Dallas-based Hover Energy recently unveiled their plans for Wind-Powered Microgrids to the U.K. as part of the company’s goal to increase wind turbine efficiency while creating a product that can be mounted on the roof of any building.
Hover designs, develops, and deploys Wind-Powered Microgrids to accelerate the transition to renewable energy and utilizes global partnerships to help clients efficiently harness the power of nature and generate power where it’s consumed. Microgrids are small networks of electricity users with a local source of supply that is usually attached to a centralized national grid but can function independently. They can offer financial benefits, reliability, and faster construction times for those looking into green energy.
With world politics creating uncertainty and high prices in the oil and gas market, more companies and individuals are looking for opportunities to transition to reliable, green energy.
Texas has long been the country’s gas and oil mecca, but is well-suited for green energy. Texas has enough wind and solar power to replace coal almost entirely. With wind and solar power, Texas has the potential to generate more than any other state. Businesses are shifting to green energy due to its affordability and as a move to embrace environmental, social, and governance efforts.
Hover combines wind turbines with solar panels that are designed around the built environment and have the ability to store the energy. The U.K. microgrid sits along an estuary with consistent wind and sunshine, making it a prime location for the installment.
The company was in a research and development stage until it broke even in 2021, with just over $10 million in business contracted for this year. In 2021, the company had just three clients, but have 85 in the sales process this year. There are 60 wind turbine installations in the production pipeline right now.
To find a suitable location, Hover operates a weather station on the roof and an anemometer measures the wind speed which helps calculate the cost of power. Hover designs for a very customized solution and wants to help the client make a decision that makes the most sense economically.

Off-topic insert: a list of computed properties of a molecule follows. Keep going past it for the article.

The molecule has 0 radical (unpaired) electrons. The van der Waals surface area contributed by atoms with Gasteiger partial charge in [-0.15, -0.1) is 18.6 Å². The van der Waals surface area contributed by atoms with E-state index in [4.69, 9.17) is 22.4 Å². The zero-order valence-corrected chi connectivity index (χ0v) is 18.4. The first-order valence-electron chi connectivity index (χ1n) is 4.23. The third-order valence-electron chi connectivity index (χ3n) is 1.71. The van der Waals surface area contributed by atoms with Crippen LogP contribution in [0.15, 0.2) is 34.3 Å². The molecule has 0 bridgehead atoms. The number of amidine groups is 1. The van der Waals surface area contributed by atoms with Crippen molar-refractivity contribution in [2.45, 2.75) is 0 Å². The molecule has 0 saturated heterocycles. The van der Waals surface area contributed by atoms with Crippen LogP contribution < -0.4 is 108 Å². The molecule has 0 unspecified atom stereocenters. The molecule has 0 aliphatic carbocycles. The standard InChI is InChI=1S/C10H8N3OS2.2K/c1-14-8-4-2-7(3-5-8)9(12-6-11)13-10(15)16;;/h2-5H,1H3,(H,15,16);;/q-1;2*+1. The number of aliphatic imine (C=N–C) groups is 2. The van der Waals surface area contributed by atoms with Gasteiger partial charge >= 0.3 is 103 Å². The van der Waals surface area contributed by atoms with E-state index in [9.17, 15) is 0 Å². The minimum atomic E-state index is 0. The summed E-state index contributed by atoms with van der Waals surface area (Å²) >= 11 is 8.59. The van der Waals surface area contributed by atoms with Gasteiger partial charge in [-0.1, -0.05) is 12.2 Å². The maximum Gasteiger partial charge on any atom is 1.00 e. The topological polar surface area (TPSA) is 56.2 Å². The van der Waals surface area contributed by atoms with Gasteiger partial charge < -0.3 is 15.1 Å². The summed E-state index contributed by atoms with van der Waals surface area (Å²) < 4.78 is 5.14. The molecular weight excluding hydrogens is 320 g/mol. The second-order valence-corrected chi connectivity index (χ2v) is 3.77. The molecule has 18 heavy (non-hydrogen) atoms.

Hover installs the grids to provide a cleaner energy option for businesses and government agencies. Creating this energy onsite is low-cost and gives control to the users.
Hover has operations nationwide and overseas. “We plan to have our manufacturing in Memphis, and our first installation is in Florida,” Hover Chief Marking Officer Cal Collier says. “We are also talking to people in the Cayman Islands, Dominican Republic, and wherever it makes the most economic sense for us to be.”
CEO Chris Griffin said his interest in the energy business came from his background as an aerospace engineer and a financial expert. His goal was to find technologies in renewable energy that were profitable and didn’t rely solely on government subsidies to fund. “We are working with a handful of real estate developers in North Texas mainly those in the space, commercial and industrial fields on how [Hover] can help them create as much power as possible on their buildings.”
Hover is hoping to provide solutions to Dallas’ suburban power needs, but Hover’s isn’t currently focused on Texas because of the state’s low power costs. When asked about any recent milestones, Griffin said, “We just signed on our five-year contract with Jabil – our contract manufacturer. They will make our turbines and electronic control systems which is the bulk of what we do. It’s a real win for us to have been partnered with them for seven years, they are a $35 billion global manufacturer.”
JLL, Corgan, Kinzler, and EPC contractors are some of the groups Hover is or has worked with on their microgrid projects. They also work with local utility companies.
The company is gaining steam, and notoriety. In his Maudlin Economics publication, Pulitzer Prize-winning economist John Maudlin writes of Hover, “They have created a small wind turbine that is far more efficient than the typical windmills we associate with wind power. Basically it’s a 10-foot cube sitting on top of a platform which contains a large cylinder. The cylindrical turbine is surrounded by airfoils which direct the wind and multiply wind force… In places like Puerto Rico and the Caribbean islands where energy is incredibly expensive, they are far and away the competitive choice.”
Solar has become profitable for businesses, but for years providers needed tax incentives to make it feasible. Fortunately for Hover, North Texas’ current real estate boom, its accompanying energy needs, and the international energy stability are boons for their model.
“People want energy independence and energy resilience knowing they don’t have to depend on the grid if they don’t need to, especially with the prospect of oil and gas prices going through the roof,” Griffin says. “One of the best ways to not be subject to that is to build your own power, but I don’t think Dallas companies currently lack the pressure to meet carbon demands and be more sustainable.”